If you find the LG 34GP950G-B too expensive and still want a great gaming monitor while spending less, consider getting a mid-range monitor like the Gigabyte M34WQ. It's very similar to the LG, except you can't overclock its 144Hz native refresh rate up to 180Hz, and with a flat screen, the edges aren't within your field of vision like with the curved screen on the LG. However, these differences are minor, and it still has wide viewing angles, so the image looks consistent at the sides, and you still get great gaming performance despite saving some money. It's also a good choice for co-op gaming as it offers swivel adjustment, which the LG doesn't have.
It has native FreeSync VRR support to reduce screen tearing, and even though it's not certified by NVIDIA, G-SYNC compatibility works with NVIDIA graphics cards. The 144Hz refresh rate helps deliver a smooth gaming experience as motion looks excellent thanks to the quick response time, and it has low input lag. This monitor also has a backlight strobing feature to reduce motion blur, but it works only within a narrow range.
While ultrawide gaming monitors tend to cost more than standard monitors with a 16:9 aspect ratio, and it's hard to find budget ultrawide monitors, you can still find some that cost less than the monitors mentioned above, like the AOC CU34G2X. It has the same 34-inch screen size and 3440x1440 resolution as the Gigabyte M34WQ, but you lose out on performance, which is the trade-off you have to make for getting something cheaper. The biggest difference is that the AOC has worse motion handling, leading to black smearing with fast-moving objects.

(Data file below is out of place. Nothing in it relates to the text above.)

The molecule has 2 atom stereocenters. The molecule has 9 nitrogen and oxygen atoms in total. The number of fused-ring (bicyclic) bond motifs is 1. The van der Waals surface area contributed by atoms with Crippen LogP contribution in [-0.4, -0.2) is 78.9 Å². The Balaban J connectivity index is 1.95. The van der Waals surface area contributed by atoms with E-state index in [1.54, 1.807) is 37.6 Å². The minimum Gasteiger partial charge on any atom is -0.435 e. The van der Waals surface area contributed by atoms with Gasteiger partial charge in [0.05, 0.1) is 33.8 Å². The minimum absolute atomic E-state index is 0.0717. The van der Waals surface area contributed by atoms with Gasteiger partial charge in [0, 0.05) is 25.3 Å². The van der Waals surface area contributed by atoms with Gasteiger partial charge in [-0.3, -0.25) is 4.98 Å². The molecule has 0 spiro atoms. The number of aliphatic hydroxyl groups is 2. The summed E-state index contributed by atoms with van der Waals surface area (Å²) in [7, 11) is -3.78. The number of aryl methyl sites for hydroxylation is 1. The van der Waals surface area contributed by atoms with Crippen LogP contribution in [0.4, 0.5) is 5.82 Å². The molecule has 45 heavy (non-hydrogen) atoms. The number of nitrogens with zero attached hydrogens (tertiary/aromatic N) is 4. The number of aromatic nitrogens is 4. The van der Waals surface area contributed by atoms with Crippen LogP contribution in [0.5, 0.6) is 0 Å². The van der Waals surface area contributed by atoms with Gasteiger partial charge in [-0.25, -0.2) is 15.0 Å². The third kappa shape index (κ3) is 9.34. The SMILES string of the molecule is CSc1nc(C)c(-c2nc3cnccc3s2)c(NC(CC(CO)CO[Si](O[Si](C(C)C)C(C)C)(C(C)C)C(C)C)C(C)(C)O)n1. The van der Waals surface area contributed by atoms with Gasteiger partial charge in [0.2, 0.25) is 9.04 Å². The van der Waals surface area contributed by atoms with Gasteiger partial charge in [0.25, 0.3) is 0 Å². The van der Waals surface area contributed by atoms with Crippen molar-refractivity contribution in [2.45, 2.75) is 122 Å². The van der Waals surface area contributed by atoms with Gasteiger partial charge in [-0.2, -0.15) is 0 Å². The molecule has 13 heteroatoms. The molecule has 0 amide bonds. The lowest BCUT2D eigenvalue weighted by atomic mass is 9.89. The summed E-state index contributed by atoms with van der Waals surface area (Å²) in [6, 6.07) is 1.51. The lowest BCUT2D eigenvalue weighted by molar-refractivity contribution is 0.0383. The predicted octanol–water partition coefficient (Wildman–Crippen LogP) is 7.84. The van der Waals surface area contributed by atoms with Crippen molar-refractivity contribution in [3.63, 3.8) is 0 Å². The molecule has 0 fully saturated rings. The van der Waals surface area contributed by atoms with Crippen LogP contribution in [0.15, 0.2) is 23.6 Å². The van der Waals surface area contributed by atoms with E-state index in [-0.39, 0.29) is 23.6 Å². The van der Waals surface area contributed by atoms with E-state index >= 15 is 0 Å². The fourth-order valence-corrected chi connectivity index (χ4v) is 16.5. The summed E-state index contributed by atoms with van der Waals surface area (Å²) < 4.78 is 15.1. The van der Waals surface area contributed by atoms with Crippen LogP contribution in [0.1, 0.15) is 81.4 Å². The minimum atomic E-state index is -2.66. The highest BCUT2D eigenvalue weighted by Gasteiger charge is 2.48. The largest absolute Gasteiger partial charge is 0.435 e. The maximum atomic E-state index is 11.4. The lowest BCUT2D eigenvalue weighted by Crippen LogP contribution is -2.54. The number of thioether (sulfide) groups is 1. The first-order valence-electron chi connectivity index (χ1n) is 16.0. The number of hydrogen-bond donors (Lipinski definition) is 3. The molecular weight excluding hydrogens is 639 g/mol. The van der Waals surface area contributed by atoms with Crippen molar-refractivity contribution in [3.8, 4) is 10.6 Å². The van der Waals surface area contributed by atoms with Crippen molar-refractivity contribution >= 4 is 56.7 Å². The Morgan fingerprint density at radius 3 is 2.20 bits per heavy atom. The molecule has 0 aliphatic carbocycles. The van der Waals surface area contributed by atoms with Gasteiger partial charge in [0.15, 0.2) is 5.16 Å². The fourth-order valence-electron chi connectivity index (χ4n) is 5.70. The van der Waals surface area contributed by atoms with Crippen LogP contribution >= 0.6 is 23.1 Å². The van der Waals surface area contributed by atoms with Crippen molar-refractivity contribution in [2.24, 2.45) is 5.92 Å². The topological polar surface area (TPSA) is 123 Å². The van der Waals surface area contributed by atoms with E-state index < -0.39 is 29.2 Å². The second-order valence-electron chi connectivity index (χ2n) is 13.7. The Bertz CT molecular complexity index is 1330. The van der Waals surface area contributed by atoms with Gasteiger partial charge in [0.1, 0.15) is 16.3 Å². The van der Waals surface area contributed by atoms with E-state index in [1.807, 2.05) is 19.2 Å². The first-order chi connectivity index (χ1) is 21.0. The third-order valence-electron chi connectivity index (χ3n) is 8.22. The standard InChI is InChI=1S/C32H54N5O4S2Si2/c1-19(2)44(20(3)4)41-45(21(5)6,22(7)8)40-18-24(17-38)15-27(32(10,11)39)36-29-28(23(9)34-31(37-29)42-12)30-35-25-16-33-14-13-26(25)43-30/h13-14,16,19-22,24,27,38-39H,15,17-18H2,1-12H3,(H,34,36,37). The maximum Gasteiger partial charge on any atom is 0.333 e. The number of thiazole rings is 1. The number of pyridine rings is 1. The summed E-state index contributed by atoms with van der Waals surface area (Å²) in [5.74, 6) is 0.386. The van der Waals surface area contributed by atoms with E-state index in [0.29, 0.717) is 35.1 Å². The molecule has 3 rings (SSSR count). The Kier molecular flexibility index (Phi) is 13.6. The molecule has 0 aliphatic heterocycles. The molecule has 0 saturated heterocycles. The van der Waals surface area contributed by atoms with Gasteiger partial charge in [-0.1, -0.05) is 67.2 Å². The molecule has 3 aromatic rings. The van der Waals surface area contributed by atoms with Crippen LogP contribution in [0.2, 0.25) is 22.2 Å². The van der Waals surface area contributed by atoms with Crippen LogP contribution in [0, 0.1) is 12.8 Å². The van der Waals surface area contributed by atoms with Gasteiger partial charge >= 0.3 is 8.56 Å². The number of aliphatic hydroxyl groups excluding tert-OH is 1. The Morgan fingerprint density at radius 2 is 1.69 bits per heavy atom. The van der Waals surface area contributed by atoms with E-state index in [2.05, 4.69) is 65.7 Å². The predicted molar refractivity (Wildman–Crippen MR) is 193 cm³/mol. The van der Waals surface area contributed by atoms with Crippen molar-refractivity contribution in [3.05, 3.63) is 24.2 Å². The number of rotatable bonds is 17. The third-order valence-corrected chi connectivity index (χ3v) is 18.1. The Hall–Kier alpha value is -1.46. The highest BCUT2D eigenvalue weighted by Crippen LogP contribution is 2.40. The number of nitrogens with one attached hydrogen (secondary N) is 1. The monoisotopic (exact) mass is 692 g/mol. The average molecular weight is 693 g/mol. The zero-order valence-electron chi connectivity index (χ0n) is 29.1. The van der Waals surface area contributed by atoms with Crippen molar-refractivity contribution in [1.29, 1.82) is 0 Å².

If that doesn't bother you, it still offers gaming features like a 144Hz refresh rate with FreeSync VRR support and G-SYNC compatibility to reduce screen tearing. It also has low input lag for a responsive feel, and it's a good choice for dark room gaming because it has a good native contrast ratio with alright black uniformity. Despite its budget cost, it also has a few extra features, like a USB hub to plug in your peripherals, and the stand offers great ergonomics.
Jan 26, 2023: Replaced the Dell S3422DWG with the AOC CU34G2X again because the Dell has gone up in price and it's no longer considered a budget monitor.
Dec 13, 2022: Replaced the AOC CU34G2X with the Dell S3422DWG because it's currently cheaper.
Oct 19, 2022: Replaced the Dell S3422DWG with the AOC CU34G2X for consistency with other articles as it's cheaper and added the LG 34GP950G-B as the 'Best Upper Mid-Range Ultrawide Gaming Monitor'.
Jul 28, 2022: Restructured article to reflect user needs; added the Dell Alienware AW3423DW as the 'Best Ultrawide Gaming Monitor', renamed the Gigabyte M34WQ as the 'Best Mid-Range', and renamed the Dell S3422DWG to 'Best Budget' for consistency; moved the Acer Nitro XV340CK and removed the LG 34GP950-B.
Apr 04, 2022: Replaced the ASUS TUF Gaming VG34VQL1B with the Dell S3422DWG and renamed the category to 'HDR Alternative'; added the Acer Nitro XV340CK Pbmiipphzx as the 'Best Budget Ultrawide'.
Our recommendations are based on what we think are the best ultrawide monitors for gaming currently available. They are adapted to be valid for most people, in each price range. Rating is based on our review, factoring in price and feedback from our visitors.
If you would prefer to make your own decision, here is the list of all of our ultrawide monitor reviews. Be careful not to get too caught up in the details. Most monitors are good enough to please most people, and the things we fault monitors on are often not noticeable unless you really look for them.